Looking at the stories which made the headlines you can see straight away what a different place the world was: the Cuban Missile crisis took place, Nelson Mandela was imprisoned, and four lads from Liverpool released a song called Love Me Do.
In Dartmouth, the Queen and Prince Philip visited, creating a big stir in the town (as they always have done) but also a bit of an argument. The Royal couple’s itinerary only allowed 30 minutes to meet local dignitaries and the Borough Council were NOT bestpleased.
Complaints flowed from the councillors: Alderman William Row, for example, said: “It seems a very empty affair and hardly worthwhile putting on your best clothes for.” These complaints were ignored: in fact the Royal couple’s time in the town was then cut to twenty minutes.
Whatever the problems, when Her Majesty and Prince Philip arrived they were enthusiastically welcomed by the massive crowds who braved horrible, wet and windy conditions to see them.
Prince Philip was on fine form; he met the borough councillors – who included a schoolmaster, a cobbler, builder, butcher, jeweller, estate agent, lecturer, ladies outfitter, and a gas fitter – and asked drily, “Haven’t you got a candlestick maker?”
Both Queen Elizabeth and Prince Philip were very attentive on a tour of the Britannia Royal Naval College’s training facilities – and many in the town hoped it was due to their plans to send the-then 14-year-old Prince Charles on the Officer Cadet training course, which he duly did nine years later.
The country was facing economic woes in 1962, much as we are today. Inflation was over 4per cent for most of the year and the economy only grew 1.1 per cent.
But Dartmouth again managed to buck the trend and very much live up to Harold Macmillan’s assertion that Britain had ‘never had it so good’. The Easter trade in the town was off the map as far as visitors goes: the Lower, Higher and passenger ferries all reported record numbers travelling and hotels, bars and restaurants all made a killing, making the most of the good weather.
In 1959 the Dartmouth & Kingswear Society had been formed by Lt Col Richard Webb, Christopher Milne (the inspiration behind Winnie the Pooh’s owner, but who hated to be called Christopher Robin) and John Smith. The trio had been united in their horror at the uncontrolled development of Dartmouth and had formed the society to ‘protect it’ from insensitive and ill-conceived changes.
In 1962 they held a public forum to discuss the development of Dartmouth for the good of all.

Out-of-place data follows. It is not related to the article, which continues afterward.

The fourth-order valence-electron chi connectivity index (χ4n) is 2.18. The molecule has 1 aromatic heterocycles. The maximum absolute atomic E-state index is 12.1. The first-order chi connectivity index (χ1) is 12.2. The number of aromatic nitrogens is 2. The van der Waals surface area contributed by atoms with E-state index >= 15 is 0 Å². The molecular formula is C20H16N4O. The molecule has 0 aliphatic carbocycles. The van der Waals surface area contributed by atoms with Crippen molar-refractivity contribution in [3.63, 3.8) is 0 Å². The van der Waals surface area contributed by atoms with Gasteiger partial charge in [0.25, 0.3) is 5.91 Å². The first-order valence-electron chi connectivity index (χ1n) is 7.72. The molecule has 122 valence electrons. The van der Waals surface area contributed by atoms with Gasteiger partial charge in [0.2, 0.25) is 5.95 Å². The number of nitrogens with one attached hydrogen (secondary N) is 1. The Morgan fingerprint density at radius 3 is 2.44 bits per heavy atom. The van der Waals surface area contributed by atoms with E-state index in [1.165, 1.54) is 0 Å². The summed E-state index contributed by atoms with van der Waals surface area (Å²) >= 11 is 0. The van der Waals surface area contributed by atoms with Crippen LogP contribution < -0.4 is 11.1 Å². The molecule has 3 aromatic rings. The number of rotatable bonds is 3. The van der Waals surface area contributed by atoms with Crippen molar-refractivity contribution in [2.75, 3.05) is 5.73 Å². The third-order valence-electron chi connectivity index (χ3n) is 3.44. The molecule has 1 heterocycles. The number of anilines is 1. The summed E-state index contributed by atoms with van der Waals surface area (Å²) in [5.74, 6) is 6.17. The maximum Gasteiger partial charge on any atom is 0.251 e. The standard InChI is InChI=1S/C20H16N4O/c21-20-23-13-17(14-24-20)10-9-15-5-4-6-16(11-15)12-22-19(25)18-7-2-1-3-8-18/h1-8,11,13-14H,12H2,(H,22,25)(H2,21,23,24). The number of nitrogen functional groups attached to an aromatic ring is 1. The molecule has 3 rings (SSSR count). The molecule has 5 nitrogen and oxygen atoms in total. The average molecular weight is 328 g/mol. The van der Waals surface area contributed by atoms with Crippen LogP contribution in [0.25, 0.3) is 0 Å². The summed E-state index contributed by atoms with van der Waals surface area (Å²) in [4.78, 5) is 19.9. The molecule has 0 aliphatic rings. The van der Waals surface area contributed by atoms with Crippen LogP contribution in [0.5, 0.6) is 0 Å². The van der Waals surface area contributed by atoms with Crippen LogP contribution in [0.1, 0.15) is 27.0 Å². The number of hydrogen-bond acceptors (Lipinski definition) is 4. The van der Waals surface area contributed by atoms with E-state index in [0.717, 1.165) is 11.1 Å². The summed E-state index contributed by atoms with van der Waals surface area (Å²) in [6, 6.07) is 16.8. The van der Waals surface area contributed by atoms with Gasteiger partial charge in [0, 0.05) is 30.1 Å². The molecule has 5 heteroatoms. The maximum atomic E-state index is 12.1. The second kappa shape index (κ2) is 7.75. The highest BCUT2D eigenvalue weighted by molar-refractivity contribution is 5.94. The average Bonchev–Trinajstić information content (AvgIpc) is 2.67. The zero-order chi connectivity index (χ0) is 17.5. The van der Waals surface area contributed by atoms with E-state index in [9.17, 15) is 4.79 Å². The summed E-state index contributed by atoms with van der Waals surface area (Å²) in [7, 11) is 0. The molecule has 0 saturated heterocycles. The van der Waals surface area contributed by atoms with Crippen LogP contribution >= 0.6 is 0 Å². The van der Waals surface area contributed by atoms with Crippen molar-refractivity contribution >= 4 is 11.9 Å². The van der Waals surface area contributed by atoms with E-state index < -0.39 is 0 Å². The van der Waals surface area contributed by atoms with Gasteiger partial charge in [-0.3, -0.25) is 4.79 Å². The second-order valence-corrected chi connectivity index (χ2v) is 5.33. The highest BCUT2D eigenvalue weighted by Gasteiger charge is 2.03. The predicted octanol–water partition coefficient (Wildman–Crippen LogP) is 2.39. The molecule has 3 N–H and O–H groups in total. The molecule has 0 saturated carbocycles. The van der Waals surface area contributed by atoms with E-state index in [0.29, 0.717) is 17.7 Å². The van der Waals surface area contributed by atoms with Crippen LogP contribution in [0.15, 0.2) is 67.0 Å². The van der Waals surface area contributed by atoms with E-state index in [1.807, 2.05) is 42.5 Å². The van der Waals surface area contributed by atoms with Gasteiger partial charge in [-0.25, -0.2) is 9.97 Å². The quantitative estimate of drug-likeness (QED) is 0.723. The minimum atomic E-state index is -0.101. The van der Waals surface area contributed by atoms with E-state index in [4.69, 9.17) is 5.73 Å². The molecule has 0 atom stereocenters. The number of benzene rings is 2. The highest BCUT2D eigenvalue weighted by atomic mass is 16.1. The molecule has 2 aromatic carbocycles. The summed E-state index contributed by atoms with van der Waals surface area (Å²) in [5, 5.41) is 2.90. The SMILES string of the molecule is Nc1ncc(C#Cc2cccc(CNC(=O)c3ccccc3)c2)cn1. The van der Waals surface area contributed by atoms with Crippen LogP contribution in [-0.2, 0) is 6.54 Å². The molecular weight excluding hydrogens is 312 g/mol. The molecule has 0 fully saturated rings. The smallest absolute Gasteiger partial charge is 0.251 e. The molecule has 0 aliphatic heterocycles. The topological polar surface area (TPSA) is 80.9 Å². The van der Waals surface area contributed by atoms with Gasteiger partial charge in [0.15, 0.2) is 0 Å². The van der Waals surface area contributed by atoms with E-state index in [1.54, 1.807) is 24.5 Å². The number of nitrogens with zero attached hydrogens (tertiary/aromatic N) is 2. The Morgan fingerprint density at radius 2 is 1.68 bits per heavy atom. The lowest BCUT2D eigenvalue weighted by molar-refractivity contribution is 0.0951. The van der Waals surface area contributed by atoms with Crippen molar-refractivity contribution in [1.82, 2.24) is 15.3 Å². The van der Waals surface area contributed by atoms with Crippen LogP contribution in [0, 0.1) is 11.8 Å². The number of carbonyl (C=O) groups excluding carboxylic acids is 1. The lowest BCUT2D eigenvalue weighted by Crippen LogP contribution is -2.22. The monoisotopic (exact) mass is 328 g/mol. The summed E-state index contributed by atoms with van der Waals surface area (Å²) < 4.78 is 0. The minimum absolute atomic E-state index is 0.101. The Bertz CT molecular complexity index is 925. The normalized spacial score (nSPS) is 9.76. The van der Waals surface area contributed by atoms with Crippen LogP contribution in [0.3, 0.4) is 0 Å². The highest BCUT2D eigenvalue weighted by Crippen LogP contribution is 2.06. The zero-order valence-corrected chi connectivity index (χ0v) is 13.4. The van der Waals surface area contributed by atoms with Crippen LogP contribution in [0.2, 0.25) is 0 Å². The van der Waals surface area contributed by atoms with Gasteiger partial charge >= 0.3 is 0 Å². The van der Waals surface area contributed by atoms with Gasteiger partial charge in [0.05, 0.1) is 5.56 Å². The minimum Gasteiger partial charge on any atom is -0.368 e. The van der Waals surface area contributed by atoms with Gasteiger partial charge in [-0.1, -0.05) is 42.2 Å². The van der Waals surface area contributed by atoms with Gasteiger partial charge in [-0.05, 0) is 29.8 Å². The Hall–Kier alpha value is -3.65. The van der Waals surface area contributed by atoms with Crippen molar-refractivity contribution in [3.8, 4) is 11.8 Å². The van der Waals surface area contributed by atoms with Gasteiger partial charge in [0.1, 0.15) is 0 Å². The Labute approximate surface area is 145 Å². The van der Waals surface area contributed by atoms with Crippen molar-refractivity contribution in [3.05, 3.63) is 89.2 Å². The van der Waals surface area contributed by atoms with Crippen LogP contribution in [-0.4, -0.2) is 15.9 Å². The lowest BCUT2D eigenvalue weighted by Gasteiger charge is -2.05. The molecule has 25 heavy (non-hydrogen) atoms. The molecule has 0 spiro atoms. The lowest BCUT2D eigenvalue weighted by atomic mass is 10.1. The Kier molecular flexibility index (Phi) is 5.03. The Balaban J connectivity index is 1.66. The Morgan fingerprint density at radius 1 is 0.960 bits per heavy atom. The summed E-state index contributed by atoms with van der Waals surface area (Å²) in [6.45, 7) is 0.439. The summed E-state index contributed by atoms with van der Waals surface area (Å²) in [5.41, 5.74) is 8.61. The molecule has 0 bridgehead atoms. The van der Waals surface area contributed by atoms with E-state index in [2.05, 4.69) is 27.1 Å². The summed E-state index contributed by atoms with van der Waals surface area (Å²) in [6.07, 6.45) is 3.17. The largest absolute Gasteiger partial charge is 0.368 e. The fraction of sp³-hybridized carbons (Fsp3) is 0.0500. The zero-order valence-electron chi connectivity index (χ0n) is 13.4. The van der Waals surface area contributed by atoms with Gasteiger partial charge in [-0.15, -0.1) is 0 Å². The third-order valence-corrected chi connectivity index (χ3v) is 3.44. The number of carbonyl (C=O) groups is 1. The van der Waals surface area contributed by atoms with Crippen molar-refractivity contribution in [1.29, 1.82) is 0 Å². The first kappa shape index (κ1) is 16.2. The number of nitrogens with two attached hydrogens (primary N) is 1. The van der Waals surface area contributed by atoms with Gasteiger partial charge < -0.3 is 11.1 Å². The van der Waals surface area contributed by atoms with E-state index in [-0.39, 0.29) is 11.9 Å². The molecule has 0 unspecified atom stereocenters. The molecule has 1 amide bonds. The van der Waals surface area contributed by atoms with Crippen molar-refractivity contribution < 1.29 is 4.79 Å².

It was a very interesting meeting that caused headlines after it was suggested Lake Street be demolished to make way for a car park. But away from the controversy the society came up with some interesting suggestions - banning traffic from Duke and Foss Street, building a new connecting road from Ferndale off Victoria Road to Swannaton Road and a link road from Townstal to link with the Higher Ferry.
The forum would help create the basis for their “Town Plan” a year later – which would be the first catalyst for the building of College Way in 1969.
Swimming was also a big concern of residents in 1962 – as it is today – but for rather different reasons.
Rather than a campaign for a swimming pool in Townstal, the call was for an open-air unheated pool on the site currently occupied by the Community Greenhouse.
The call was made after the town’s Swimming Club was forced out of its home of 70 years at Castle Cove. Storms caused massive rock falls and also damaged the club’s changing facilities. They had the annual ‘first dip’ in the Boatfloat instead – and no one was very happy about it. Understandably so.
The water in the Boatfloat was a big bone of contention for club member. It was full of diesel oil for one thing and the mud that filled it stank. The river was much dirtier back then. Along the banks of the beautiful and picturesque river Dart there were EIGHTEEN raw sewage outlets.
Although the views of our stunning river have been changed in the last fifty years with developments both on and off the water, and there is a lot of debate about whether these changes are for better or worse – it’s clear the water in the river is a great deal cleaner now.•
First Published December 2012 By The Dart